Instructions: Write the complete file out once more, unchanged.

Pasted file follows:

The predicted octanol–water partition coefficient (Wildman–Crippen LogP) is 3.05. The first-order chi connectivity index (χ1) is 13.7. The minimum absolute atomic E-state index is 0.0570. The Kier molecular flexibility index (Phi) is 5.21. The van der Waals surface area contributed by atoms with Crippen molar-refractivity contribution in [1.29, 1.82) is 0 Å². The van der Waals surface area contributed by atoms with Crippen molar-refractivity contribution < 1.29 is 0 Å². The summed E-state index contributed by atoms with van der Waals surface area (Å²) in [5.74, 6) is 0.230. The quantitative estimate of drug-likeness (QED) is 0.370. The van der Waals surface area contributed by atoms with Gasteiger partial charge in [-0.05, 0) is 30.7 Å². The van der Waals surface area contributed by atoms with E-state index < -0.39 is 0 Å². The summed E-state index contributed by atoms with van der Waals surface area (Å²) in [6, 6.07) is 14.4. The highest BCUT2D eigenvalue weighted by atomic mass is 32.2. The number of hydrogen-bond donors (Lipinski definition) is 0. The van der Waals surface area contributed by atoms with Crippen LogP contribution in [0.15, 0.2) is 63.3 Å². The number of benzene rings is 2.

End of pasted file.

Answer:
The predicted octanol–water partition coefficient (Wildman–Crippen LogP) is 3.05. The first-order chi connectivity index (χ1) is 13.7. The minimum absolute atomic E-state index is 0.0570. The Kier molecular flexibility index (Phi) is 5.21. The van der Waals surface area contributed by atoms with Crippen molar-refractivity contribution in [1.29, 1.82) is 0 Å². The van der Waals surface area contributed by atoms with Crippen molar-refractivity contribution < 1.29 is 0 Å². The summed E-state index contributed by atoms with van der Waals surface area (Å²) in [5.74, 6) is 0.230. The quantitative estimate of drug-likeness (QED) is 0.370. The van der Waals surface area contributed by atoms with Gasteiger partial charge in [-0.05, 0) is 30.7 Å². The van der Waals surface area contributed by atoms with E-state index < -0.39 is 0 Å². The summed E-state index contributed by atoms with van der Waals surface area (Å²) in [6, 6.07) is 14.4. The highest BCUT2D eigenvalue weighted by atomic mass is 32.2. The number of hydrogen-bond donors (Lipinski definition) is 0. The van der Waals surface area contributed by atoms with Crippen LogP contribution in [0.15, 0.2) is 63.3 Å². The number of benzene rings is 2.